So last night, I made a fairly complicated dinner that is one of the favorites chez Mibi - shrimp, asparagus, and red peppers with a tangerine/soy/ginger sauce. Lots of chopping things into strips and such. Steps to follow and stirring and such.

I often turn to cooking and other similar tasks when I have a hard day. It's comforting to do something tactile that unhooks the brain when it wants to run over and over again through the work of the day. It's also comforting to do something that will be completed, something finite, something concrete, when you are working in a world of the eternally unfinished and difficult to measure. It helps that it tastes good, too.

Today was a calmer day, with some good conversations and visits. No time to cook, because of a regional meeting. I brought a salad to the potluck supper that preceded the actual meeting.

No chance to work off the day with serious cooking. But I got out for a half hour to the fabric store to get material for the living room drapes. A rich, beautiful jacquard in wine and mustard and sage and cobalt. It will work well in our Tudor revival house, in a living room with arched doorways, mullioned casement windows, rough cream walls, and a window seat.

It will take several days to cut and sew them...another concrete and tactile and finite task that reminds me that there are some things that I do that I can complete, and then there are somethings I cannot. That's the hard part, figuring that out, and leaving to God the things that only God can complete.

In the meantime, the shrimp was good. The drapes will be good. Not perfect, of course. They never are. But they will be done, and having a few things that are done in the midst of all that cannot be done is, after all, a good thing.

It doesn't all have to be done, but it's good when some of it is.

Sunday, September 18, 2011

Sermon for Sunday, September 18, 2011 Matt 20:1-16 “Shut Up and Say Thank You.”

My father was a Teamster shop steward. He was passionate about the importance of his union to protect the rights of workers. I suspect he wouldn’t have been too fond of the landowner in the parable we just heard in the Gospel. For him, it was critical that workers be treated fairly, that they should be compensated appropriately for their work. The idea that someone who worked eight or ten hours would get the same wage as someone who worked just a couple of hours would cause him to say some harsh words about a boss whose actions seemed, at best, capricious. My father believed that workers should be able to know what they would get for their labor. He would probably say, in his usual brusque way, that the landowner should shut and play fair and pay fair. Fairness – an appropriate compensation for one’s labor – was at the heart of his belief system.

But Jesus’ story isn’t about fairness between workers and landowners, is it? It’s about something much larger.

Let’s look at the story through another lens. Imagine Steven Spielberg hires a bunch of people to serve as extras in that new “Lincoln” movie he’ll be shooting here in Richmond next month. He doesn’t know exactly how many extras he will need, nor does he know if he’ll use them all – it’s a function of how things flow during the shoot. They are to come to the set and wait. If he needs them, he’ll call them. He tells them they’ll get a fee of $150 dollars to be there for the day, whether he uses them or not. Midway through the day’s shoot, he realizes he’d like another two dozen people as extras, so the casting director phones the next group on the call list and says “get over here now.” Again, they don’t know if they will actually be used, but union scale says an extra gets $150, so whether an extra shows up at 7 am or 2 pm, they all get the same $150.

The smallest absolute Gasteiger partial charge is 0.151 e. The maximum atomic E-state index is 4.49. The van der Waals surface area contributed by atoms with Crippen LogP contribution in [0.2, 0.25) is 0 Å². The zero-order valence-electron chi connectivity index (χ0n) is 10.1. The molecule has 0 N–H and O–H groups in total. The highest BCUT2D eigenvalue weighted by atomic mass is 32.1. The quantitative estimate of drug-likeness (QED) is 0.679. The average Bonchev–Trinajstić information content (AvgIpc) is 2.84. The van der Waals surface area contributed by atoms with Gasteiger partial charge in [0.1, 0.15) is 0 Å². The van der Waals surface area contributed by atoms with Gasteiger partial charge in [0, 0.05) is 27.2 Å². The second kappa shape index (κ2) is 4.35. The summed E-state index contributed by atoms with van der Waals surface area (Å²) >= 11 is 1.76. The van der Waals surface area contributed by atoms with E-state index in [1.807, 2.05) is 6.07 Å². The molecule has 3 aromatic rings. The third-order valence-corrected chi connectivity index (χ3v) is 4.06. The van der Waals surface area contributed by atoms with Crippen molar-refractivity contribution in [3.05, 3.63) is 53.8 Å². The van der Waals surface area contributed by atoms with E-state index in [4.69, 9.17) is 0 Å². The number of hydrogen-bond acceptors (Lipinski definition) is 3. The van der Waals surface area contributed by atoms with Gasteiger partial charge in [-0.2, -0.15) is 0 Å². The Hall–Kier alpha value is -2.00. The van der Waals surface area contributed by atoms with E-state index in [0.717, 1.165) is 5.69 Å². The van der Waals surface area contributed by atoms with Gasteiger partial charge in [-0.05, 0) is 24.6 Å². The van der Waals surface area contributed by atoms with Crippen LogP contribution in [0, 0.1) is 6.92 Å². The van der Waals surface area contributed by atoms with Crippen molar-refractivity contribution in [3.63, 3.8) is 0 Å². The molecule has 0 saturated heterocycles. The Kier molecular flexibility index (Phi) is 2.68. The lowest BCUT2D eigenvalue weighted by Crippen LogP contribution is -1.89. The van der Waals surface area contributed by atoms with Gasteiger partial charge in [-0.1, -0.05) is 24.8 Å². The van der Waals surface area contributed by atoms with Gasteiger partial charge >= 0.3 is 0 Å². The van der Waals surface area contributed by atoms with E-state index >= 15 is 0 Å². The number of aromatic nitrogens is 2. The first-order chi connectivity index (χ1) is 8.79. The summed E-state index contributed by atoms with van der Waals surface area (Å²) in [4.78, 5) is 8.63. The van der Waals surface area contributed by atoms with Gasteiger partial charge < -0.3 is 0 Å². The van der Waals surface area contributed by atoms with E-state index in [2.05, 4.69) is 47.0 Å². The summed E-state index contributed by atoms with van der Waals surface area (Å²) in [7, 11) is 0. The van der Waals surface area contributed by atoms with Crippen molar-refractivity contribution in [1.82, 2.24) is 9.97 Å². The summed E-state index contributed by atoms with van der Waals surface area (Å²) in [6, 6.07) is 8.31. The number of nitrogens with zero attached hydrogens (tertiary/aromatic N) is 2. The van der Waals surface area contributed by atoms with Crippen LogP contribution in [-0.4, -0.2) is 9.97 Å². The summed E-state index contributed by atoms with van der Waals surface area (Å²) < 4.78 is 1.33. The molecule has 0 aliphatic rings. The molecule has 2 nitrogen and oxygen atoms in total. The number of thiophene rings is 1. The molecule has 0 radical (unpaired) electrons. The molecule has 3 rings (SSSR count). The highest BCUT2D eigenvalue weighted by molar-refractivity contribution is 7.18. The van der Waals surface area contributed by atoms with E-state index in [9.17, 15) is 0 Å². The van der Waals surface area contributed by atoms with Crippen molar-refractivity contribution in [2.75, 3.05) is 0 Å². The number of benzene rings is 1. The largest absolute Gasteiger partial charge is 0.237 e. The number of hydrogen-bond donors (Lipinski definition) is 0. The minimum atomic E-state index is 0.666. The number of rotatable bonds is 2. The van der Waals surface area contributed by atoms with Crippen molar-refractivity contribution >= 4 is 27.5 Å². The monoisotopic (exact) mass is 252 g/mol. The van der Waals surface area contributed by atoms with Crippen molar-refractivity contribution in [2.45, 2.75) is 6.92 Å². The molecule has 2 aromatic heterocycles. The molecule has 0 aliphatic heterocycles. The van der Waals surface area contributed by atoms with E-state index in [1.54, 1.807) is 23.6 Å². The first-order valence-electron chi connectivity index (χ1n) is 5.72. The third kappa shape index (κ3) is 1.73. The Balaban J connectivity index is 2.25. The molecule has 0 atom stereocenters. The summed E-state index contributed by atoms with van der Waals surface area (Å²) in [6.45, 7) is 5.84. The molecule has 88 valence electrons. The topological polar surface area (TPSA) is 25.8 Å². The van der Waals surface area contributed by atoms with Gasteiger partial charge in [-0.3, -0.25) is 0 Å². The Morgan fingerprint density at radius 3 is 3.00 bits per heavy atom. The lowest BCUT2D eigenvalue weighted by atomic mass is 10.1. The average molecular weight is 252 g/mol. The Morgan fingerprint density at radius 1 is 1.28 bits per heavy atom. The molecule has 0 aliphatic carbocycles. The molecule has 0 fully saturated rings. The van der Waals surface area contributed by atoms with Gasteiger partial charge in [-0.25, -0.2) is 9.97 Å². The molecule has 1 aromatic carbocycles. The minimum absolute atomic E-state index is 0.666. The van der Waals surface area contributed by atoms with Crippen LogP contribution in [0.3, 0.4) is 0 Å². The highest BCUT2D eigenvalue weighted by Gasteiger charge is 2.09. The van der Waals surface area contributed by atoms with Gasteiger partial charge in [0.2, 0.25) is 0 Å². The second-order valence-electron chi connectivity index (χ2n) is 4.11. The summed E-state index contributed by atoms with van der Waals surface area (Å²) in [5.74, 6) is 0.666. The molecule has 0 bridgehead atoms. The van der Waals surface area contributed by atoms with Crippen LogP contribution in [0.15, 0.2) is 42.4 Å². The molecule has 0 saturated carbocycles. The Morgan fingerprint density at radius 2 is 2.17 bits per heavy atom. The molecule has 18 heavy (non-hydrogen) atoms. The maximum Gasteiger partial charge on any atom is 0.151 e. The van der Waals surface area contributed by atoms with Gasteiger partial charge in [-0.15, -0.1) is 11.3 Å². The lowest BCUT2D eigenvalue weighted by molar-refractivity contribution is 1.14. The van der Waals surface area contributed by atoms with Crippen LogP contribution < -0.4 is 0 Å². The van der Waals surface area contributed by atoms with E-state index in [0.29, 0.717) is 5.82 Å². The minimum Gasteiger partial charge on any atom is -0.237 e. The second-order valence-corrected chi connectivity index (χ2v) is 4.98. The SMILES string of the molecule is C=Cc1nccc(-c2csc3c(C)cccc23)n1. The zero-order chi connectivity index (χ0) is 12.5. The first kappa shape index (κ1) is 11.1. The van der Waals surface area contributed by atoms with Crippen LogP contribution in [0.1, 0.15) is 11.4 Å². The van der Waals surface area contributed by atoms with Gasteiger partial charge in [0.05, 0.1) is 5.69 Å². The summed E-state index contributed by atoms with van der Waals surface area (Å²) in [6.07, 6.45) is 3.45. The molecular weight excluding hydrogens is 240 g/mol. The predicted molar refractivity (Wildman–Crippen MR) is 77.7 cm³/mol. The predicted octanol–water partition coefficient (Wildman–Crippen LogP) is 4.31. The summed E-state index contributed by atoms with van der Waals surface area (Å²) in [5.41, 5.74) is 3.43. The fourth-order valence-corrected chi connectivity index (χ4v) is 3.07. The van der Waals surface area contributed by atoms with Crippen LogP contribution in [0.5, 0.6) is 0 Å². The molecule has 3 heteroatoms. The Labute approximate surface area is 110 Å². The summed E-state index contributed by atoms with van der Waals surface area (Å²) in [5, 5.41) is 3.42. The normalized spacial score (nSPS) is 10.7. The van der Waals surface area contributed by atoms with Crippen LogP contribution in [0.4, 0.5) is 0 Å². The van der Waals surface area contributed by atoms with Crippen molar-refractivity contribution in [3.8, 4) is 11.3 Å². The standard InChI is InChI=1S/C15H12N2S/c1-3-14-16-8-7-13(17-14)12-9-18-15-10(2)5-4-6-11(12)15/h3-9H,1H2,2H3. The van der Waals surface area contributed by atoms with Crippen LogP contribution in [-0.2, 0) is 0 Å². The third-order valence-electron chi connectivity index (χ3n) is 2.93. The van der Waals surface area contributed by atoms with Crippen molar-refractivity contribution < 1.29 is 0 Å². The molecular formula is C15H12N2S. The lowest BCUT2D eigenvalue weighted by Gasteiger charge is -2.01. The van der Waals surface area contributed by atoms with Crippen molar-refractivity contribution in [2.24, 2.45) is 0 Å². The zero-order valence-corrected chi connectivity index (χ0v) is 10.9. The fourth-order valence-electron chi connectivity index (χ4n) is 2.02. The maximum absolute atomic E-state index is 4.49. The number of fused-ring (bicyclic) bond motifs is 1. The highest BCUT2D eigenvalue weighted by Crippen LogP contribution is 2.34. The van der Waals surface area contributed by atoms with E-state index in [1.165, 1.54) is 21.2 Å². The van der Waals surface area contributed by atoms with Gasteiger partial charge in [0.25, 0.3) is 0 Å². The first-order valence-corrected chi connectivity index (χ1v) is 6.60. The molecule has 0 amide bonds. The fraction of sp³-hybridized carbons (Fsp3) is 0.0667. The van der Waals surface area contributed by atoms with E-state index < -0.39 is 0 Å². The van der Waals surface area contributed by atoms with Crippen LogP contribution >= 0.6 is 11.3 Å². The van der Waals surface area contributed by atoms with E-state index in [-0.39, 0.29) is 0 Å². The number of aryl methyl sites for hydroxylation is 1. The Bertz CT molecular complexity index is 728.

For some reason, the second scenario doesn’t bother us as much. Maybe it’s because the extras sit around and wait, and aren’t doing manual labor like the workers in the parable, or because the movie business is all about fantasy anyway, so it doesn’t seem quite as unrealistic to pay a flat fee no matter how hard the person works that day…

…working that day. That’s the key, isn’t it?

The workers in the parable are unhappy because they think, as my father the shop steward might have thought, that their compensation should be geared to what they deliver, to how many hours they work.

But the landowner says it is not about their work, it is about his generosity. He’s met his obligation – he told the workers at the beginning of the day what they would get paid, and he has given them what he said he would. He isn’t shorting them on their compensation. He is, however, being very generous to the latecomers…and that is his right. As long as he doesn’t short anyone from the first group, it doesn’t much matter what he gives the later group. But the morning group are unhappy with that generosity. Shouldn’t they, then get more? Wouldn’t that be fair?

But perhaps the work of the last group was better – perhaps they were more productive, perhaps they were gentler on the vines, causing less damage that would require pruning after the harvest. Who knows why the landowner has done what he did?